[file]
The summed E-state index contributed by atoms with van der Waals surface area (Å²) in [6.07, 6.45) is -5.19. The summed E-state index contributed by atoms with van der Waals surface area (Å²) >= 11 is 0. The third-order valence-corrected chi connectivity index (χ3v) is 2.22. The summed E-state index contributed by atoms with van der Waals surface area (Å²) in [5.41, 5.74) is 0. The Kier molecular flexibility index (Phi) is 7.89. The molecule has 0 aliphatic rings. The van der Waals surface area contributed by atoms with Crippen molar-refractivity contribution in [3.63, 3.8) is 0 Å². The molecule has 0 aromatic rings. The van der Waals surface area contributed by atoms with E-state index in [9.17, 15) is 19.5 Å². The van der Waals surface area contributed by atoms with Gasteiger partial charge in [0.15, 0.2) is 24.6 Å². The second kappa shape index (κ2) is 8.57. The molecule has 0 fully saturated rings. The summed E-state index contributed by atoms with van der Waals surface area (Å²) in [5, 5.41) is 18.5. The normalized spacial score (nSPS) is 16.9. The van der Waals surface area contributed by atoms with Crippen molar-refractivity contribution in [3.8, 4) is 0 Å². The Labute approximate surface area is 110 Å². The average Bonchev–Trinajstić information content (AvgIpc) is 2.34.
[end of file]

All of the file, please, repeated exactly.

The summed E-state index contributed by atoms with van der Waals surface area (Å²) in [6.07, 6.45) is -5.19. The summed E-state index contributed by atoms with van der Waals surface area (Å²) >= 11 is 0. The third-order valence-corrected chi connectivity index (χ3v) is 2.22. The summed E-state index contributed by atoms with van der Waals surface area (Å²) in [5.41, 5.74) is 0. The Kier molecular flexibility index (Phi) is 7.89. The molecule has 0 aliphatic rings. The van der Waals surface area contributed by atoms with Crippen molar-refractivity contribution in [3.63, 3.8) is 0 Å². The molecule has 0 aromatic rings. The van der Waals surface area contributed by atoms with E-state index in [9.17, 15) is 19.5 Å². The van der Waals surface area contributed by atoms with Gasteiger partial charge in [0.15, 0.2) is 24.6 Å². The second kappa shape index (κ2) is 8.57. The molecule has 0 fully saturated rings. The summed E-state index contributed by atoms with van der Waals surface area (Å²) in [5, 5.41) is 18.5. The normalized spacial score (nSPS) is 16.9. The van der Waals surface area contributed by atoms with Crippen molar-refractivity contribution in [3.8, 4) is 0 Å². The Labute approximate surface area is 110 Å². The average Bonchev–Trinajstić information content (AvgIpc) is 2.34.